Guided by personal ethics of ‘do more good’, Yuet Mee Ho-Nambiar has a long involvement with sustainability and community building activities. Belief in the oneness of humanity and the nobility of man underpins her interest in matters relating to unity and social cohesion of communities, while her background in a finance-related profession focuses her interest to the area of inclusive economics and development.
The Good Old Sporting Spirit
By Yuet Mee Ho-Nambiar
The Olympic Games – which is currently consuming a lot of our screen time – showcases the sporting prowess of the marvellous diversity of sportswomen and sportsmen. Few occasions can claim to embrace so wide a cross-section of humanity, comprising participants of varied ethnic, religious, and cultural backgrounds.
In summoning together the nations in friendship to Tokyo – albeit a year later than scheduled – under Covid conditions, powerfully suggests that collaboration and common endeavour are possible in all things. Truly, nothing is more striking about this extraordinary spectacle than its capacity to reflect humanity’s collective will and resilience to overcome and to prevail. Indeed, humanity today is bound together in a global civilization, fragmented only by man-made boundaries.
Malaysians passionately rallied behind our own whenever they played during the Games. The youth strived with determination, and they fought back ferociously, but it was not to be. They apologised humbly to the nation – and we wept together. Malaysians were moved.
But are we taking lessons from the many examples of teamwork, fair play, valour, and earnest striving demonstrated by our youth? These same qualities are equally evident – while not as widely showcased – in our youth driving the many social enterprises and not-for-profit organisations which are thriving across our country.
Ever since Covid started, when restrictions on personal interactions waxed and waned, and economic activities declined significantly, we see the extraordinary rise in capacity in Malaysians to give expression to our empathetic desire to care for each other.
Many brought their creativity and sense of purpose to bear, and resources are channelled to communities in need – whether labouring to provide meal aids or championing the equality for undocumented communities. This is because Malaysians have expansive hearts, unbounded creative energy, great resilience, a passion for progress, a strength forged from diversity, and minds enlightened by the spirit of the age and inspired by the quest for justice.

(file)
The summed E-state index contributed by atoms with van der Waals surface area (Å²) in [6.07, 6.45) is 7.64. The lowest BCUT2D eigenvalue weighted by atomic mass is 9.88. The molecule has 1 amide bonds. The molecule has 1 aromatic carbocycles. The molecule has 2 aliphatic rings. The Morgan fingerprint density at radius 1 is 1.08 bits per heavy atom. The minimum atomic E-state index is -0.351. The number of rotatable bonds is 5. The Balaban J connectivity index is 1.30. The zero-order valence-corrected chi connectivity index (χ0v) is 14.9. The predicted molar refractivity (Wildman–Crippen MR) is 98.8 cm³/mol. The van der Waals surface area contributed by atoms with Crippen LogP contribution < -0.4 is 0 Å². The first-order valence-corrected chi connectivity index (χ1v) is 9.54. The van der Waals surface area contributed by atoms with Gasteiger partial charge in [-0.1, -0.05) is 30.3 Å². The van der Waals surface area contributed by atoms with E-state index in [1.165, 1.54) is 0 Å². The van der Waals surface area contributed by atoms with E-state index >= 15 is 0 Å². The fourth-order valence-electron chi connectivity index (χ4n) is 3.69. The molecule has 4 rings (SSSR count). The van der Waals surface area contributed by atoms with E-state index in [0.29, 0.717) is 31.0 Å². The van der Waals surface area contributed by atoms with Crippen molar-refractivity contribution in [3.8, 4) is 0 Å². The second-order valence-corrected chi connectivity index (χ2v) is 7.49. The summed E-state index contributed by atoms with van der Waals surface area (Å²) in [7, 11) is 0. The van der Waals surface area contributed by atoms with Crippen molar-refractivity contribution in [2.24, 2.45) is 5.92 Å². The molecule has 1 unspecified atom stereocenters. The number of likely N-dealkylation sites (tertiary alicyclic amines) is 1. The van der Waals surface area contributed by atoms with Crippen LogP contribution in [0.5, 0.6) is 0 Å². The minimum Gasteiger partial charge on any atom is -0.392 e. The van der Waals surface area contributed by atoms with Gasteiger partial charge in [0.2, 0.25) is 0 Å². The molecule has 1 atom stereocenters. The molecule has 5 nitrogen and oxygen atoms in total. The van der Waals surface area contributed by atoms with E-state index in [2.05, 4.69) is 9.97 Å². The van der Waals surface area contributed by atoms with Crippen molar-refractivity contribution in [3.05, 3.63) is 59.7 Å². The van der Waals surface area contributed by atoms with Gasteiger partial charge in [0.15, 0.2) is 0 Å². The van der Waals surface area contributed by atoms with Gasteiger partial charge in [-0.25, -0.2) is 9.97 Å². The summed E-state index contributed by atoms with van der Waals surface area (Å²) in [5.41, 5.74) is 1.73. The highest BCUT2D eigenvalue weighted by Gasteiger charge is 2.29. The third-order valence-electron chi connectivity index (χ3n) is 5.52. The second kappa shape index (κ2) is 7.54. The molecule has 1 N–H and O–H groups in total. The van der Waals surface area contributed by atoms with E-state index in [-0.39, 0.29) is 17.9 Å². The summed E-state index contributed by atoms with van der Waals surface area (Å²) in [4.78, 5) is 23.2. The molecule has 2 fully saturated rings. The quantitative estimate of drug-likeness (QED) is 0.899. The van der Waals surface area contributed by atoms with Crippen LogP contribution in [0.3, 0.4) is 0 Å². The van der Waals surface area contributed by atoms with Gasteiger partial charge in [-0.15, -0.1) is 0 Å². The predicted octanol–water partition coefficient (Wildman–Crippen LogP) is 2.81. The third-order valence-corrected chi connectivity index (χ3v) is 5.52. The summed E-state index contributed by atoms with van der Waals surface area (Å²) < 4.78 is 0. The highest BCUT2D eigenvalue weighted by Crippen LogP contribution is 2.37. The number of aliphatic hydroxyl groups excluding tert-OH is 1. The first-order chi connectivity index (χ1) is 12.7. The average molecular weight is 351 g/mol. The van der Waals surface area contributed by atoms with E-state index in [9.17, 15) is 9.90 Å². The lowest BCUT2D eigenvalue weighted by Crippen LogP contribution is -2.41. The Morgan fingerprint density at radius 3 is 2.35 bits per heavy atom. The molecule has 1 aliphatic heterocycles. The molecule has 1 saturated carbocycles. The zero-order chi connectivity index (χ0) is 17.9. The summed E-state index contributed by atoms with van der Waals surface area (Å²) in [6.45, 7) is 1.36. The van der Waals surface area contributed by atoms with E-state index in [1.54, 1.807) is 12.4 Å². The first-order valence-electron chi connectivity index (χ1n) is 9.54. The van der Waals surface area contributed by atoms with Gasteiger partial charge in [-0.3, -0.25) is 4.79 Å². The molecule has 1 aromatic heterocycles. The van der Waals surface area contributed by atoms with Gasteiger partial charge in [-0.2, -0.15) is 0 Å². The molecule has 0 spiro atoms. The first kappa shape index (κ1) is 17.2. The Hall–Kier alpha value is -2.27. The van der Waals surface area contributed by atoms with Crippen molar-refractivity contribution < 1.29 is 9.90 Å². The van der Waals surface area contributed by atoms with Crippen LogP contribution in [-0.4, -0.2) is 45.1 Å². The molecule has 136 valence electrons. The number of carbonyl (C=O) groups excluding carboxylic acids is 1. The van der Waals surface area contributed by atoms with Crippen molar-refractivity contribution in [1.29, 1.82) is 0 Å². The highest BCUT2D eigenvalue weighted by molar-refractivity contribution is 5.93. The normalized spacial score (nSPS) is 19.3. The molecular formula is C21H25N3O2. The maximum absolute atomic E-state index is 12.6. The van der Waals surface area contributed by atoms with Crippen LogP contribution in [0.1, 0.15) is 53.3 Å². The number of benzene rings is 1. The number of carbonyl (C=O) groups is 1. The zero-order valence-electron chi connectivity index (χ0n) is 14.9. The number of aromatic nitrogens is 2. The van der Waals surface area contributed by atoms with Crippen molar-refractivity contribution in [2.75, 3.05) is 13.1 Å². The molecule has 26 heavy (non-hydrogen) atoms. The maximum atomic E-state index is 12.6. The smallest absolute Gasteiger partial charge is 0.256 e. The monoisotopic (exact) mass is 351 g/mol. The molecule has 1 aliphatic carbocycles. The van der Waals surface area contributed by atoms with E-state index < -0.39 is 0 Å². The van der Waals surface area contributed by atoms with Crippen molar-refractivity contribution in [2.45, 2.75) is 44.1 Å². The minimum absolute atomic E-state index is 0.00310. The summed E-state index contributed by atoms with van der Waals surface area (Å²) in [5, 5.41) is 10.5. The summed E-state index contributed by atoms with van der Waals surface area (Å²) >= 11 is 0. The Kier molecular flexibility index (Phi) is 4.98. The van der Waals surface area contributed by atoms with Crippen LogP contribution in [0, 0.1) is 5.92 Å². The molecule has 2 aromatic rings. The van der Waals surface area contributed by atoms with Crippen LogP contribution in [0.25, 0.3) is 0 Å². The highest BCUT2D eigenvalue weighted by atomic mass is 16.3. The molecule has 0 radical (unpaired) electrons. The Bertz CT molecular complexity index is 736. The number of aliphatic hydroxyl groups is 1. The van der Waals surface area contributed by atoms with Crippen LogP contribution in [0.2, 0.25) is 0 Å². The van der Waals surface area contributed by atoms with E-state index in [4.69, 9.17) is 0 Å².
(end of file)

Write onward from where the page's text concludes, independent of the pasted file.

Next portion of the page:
The country is still reeling from the health pandemic. And sadly, we are still witnessing habits of contest, self-interest, prejudice, and closed-mindedness which continue to hinder the progress of our nation towards our collective prosperity. And regretfully, not yet the collective will to collaborate and to put aside their differences in the interests of our common good.
However, we remain hopeful. Because there are growing numbers among us who are showing in words and deeds how they yearn to purposefully contribute their share to the betterment of our society while pursuing their aspirations through rich patterns of interaction with each other of bonds of trust and fellowship, of camaraderie and collaboration.
So let us focus on the many qualities that Malaysians so admirably embody, and on the back of our vibrant, interwoven strengths of all Malaysians, envision our dazzling future possibilities shaped by collaboration, and mutual support for our lasting prosperity.
Let our Imagination begin!
The views expressed here are that of the writer’s and not necessarily that of Weekly Echo’s.
Editor’s note: Please check out the Have Hope Exchange at https://havehope2.blogspot.com/ The site provides information on essential needs and services during this period of need.